There are two distinct pictures of Morgan State University campus media adviser Denise Brown.

One is that of a passionate advocate for student speech, guiding the student newspaper and yearbook to substantial improvements over the past six years. But the other, painted by school administrators, is that of an undisciplined employee who flouted authority and misused privileges.

Those pictures are directly at odds in the wake of Morgan's recent decision not to renew Brown's contract, a move that outraged students and caught the attention of organizations that defend campus speech.

Brown says she was let go last month because she backed student reporters after they published five editorials in late February that were critical of Morgan administrators.

"I plowed everything I had into working with the students," Brown said from her home near the Northeast Baltimore campus. "The problem is that the people in charge don't know journalism. They just don't think they've done anything wrong."

Students expressed frustration and disappointment at the university's treatment of Brown.

"I think she got a raw deal," said Ryan Marshall, a 2009 graduate who has written for the newspaper and yearbook and produces a weekly television news broadcast for the Morgan campus. "A lot of politics is about control, and they feel they can have more control over the content of the newspaper with her out of the way."

Marshall said Brown worked tirelessly to recruit students to the publications, to find money for equipment and educational conferences, and to help reporters with articles. But Morgan officials said that Brown was regularly reprimanded for insubordination and misuse of her university credit card for purchases such as an iPod, theater tickets and a Chicago boat tour (all of which she has repaid). Her failure to meet with superiors in the wake of the editorials, they said, was the last straw.

"She was more or less out of control," said Morgan spokesman Clinton Coleman.

Recardo Perry, the university's vice president for student affairs, said any suggestion that administrators are trying to control student speech is "bogus," calling the accusations "a ploy, the fulcrum on which to reverse a personnel decision."

But the case has raised questions at the Student Press Law Center and at College Media Advisers, a professional association that recently censured Morgan for its treatment of Brown.

Chris Evans, who investigated for College Media Advisers, said there appears to be a direct link between the editorials and the decision not to renew Brown's contract. That's a bad precedent for Morgan, he said, because it implies that the university wanted Brown to prevent students from speaking freely in their publication.

"The important thing is that the adviser not be in control of editorial content," said Evans. "If you're getting forced out because a story was printed, something is wrong."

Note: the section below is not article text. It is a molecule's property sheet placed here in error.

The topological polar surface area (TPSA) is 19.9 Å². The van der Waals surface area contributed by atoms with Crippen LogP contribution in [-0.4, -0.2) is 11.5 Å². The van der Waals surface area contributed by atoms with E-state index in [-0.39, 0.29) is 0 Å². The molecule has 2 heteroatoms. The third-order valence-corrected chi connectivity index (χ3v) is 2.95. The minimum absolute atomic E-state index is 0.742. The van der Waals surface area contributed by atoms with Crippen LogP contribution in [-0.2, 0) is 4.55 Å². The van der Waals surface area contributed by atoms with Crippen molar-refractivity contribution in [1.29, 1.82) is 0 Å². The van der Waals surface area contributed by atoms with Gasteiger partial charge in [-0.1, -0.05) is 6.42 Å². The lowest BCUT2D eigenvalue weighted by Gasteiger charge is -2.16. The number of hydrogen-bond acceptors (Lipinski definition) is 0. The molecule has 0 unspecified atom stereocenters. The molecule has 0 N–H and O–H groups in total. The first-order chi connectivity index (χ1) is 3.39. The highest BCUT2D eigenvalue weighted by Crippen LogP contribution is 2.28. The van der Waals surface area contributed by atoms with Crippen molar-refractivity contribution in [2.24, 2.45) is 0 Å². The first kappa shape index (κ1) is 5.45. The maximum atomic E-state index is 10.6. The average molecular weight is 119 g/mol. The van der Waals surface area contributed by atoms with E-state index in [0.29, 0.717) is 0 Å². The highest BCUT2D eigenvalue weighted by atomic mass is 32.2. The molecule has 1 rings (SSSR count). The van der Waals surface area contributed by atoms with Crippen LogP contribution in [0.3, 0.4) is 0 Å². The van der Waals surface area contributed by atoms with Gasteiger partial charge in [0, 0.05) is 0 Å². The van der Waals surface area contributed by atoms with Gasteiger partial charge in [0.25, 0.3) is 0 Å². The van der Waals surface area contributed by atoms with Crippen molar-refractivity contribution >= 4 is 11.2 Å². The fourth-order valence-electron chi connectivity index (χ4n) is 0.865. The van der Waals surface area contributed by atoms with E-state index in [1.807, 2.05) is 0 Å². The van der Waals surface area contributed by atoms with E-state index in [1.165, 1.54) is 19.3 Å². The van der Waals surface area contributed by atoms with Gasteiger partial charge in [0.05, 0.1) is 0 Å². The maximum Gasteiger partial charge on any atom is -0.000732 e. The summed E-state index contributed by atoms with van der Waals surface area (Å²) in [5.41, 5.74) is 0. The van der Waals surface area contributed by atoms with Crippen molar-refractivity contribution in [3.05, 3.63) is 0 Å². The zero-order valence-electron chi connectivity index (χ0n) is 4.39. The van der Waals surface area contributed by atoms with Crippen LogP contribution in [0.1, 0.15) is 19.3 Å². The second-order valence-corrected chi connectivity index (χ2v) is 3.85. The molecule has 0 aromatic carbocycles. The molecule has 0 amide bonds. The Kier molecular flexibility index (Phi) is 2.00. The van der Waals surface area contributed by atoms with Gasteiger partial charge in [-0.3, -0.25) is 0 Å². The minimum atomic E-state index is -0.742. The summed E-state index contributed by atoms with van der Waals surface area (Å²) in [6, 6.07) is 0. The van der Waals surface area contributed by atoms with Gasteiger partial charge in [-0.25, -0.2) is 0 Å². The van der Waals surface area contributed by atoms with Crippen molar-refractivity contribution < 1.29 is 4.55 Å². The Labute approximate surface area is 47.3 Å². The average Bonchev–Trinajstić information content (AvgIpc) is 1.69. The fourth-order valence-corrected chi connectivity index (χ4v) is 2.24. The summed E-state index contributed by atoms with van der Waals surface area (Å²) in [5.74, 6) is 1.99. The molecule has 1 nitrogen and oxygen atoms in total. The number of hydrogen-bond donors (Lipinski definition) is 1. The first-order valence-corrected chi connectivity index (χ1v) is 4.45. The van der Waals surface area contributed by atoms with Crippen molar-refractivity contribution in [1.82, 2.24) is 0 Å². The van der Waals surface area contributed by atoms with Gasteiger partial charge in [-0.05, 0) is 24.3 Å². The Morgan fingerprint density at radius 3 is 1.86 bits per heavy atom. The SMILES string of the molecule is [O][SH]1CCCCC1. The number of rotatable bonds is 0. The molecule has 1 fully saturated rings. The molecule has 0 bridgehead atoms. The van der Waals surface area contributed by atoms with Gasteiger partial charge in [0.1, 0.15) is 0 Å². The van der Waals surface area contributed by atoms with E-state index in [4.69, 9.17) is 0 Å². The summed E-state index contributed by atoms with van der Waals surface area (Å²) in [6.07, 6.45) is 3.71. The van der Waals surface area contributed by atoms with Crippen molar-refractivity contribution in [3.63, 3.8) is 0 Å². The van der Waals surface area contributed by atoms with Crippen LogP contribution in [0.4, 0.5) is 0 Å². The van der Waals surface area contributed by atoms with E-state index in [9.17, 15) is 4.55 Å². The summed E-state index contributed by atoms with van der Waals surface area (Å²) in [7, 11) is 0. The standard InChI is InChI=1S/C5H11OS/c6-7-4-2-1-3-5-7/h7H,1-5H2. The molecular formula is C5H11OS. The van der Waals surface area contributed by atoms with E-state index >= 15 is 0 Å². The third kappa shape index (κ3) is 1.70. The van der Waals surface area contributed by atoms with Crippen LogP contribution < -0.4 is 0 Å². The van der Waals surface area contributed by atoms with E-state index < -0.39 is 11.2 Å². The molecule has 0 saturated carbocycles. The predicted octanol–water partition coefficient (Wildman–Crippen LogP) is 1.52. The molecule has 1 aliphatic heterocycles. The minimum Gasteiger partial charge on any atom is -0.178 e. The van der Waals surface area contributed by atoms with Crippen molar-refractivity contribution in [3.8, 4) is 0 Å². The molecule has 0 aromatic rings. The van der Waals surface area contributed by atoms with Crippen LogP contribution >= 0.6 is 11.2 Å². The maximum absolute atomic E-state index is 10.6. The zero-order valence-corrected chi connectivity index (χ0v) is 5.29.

The trouble began with editorials published Feb. 18 in the student newspaper The Spokesman. The writers generally criticized the university's office of student activities for usurping budgeting and spending powers from student government. Perry rebutted this claim. The day after the editorials appeared, Perry wrote Brown to commend the writers for "taking a stand" and asking for a meeting with them so he could "ferret out, or fully uncover, the misdeeds cited in their articles."

A few days after the meeting request, Toya Corbett, coordinator for the office of student activities, e-mailed Perry, telling him that no one from the newspaper had contacted her before printing the critical articles.

Perry wrote back, saying, "If it is as you described, then a basic tenet of responsible journalism would seem to have been violated."

Brown said she agreed to accompany the students to a meeting with Perry. But she said she never received notification of a time and place for the meeting. Morgan administrators said the meeting was scheduled, and no one showed up.

On June 12, one of her superiors, Floyd Taliaferro, wrote Brown, saying that she and the reporters never appeared at a scheduled meeting with Perry. "Now there is concern that the accusations were baseless and not supported by facts," he wrote.

He asked reporters to set up individual meetings with him and bring the evidence used for the editorials. He told Brown that her contract would not be renewed until the matter was resolved.

Brown replied in a June 15 letter that she had never received notice of a scheduled meeting and that the reporters were away for the summer.

Four days later, Taliaferro told Brown in a letter that her contract would not be renewed. Brown asked for an explanation, and Taliaferro wrote back about a week later that he was not obligated to give her one.

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